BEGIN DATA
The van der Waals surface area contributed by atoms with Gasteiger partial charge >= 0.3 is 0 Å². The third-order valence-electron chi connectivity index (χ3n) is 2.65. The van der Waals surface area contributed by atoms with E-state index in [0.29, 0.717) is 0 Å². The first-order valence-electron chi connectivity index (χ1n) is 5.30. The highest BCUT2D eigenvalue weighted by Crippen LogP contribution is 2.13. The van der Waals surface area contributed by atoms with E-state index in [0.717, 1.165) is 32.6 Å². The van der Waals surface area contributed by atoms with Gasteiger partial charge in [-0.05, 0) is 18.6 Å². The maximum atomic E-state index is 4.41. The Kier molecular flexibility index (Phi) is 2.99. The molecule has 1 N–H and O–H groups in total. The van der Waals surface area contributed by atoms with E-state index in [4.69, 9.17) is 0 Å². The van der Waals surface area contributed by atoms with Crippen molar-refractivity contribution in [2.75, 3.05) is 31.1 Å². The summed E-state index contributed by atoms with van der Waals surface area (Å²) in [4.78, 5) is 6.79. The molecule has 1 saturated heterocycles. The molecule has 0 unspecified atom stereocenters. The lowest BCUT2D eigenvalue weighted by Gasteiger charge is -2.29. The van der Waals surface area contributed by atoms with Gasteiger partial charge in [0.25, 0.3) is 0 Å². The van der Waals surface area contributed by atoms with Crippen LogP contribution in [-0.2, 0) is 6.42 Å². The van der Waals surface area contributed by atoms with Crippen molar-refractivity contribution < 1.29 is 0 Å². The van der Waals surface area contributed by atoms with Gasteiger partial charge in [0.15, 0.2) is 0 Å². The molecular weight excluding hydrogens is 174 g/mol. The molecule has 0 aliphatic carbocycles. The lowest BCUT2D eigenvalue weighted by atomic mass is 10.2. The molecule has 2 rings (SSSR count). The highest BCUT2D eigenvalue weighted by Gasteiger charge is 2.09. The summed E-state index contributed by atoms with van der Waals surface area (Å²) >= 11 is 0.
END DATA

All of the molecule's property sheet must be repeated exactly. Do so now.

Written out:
The van der Waals surface area contributed by atoms with Gasteiger partial charge >= 0.3 is 0 Å². The third-order valence-electron chi connectivity index (χ3n) is 2.65. The van der Waals surface area contributed by atoms with E-state index in [0.29, 0.717) is 0 Å². The first-order valence-electron chi connectivity index (χ1n) is 5.30. The highest BCUT2D eigenvalue weighted by Crippen LogP contribution is 2.13. The van der Waals surface area contributed by atoms with E-state index in [0.717, 1.165) is 32.6 Å². The van der Waals surface area contributed by atoms with Gasteiger partial charge in [-0.05, 0) is 18.6 Å². The maximum atomic E-state index is 4.41. The Kier molecular flexibility index (Phi) is 2.99. The molecule has 1 N–H and O–H groups in total. The van der Waals surface area contributed by atoms with E-state index in [4.69, 9.17) is 0 Å². The van der Waals surface area contributed by atoms with Crippen molar-refractivity contribution in [2.75, 3.05) is 31.1 Å². The summed E-state index contributed by atoms with van der Waals surface area (Å²) in [4.78, 5) is 6.79. The molecule has 1 saturated heterocycles. The molecule has 0 unspecified atom stereocenters. The lowest BCUT2D eigenvalue weighted by Gasteiger charge is -2.29. The van der Waals surface area contributed by atoms with Gasteiger partial charge in [0.25, 0.3) is 0 Å². The van der Waals surface area contributed by atoms with Crippen LogP contribution in [-0.2, 0) is 6.42 Å². The van der Waals surface area contributed by atoms with Crippen molar-refractivity contribution < 1.29 is 0 Å². The van der Waals surface area contributed by atoms with Gasteiger partial charge in [0.15, 0.2) is 0 Å². The molecular weight excluding hydrogens is 174 g/mol. The molecule has 0 aliphatic carbocycles. The lowest BCUT2D eigenvalue weighted by atomic mass is 10.2. The molecule has 2 rings (SSSR count). The highest BCUT2D eigenvalue weighted by Gasteiger charge is 2.09. The summed E-state index contributed by atoms with van der Waals surface area (Å²) >= 11 is 0.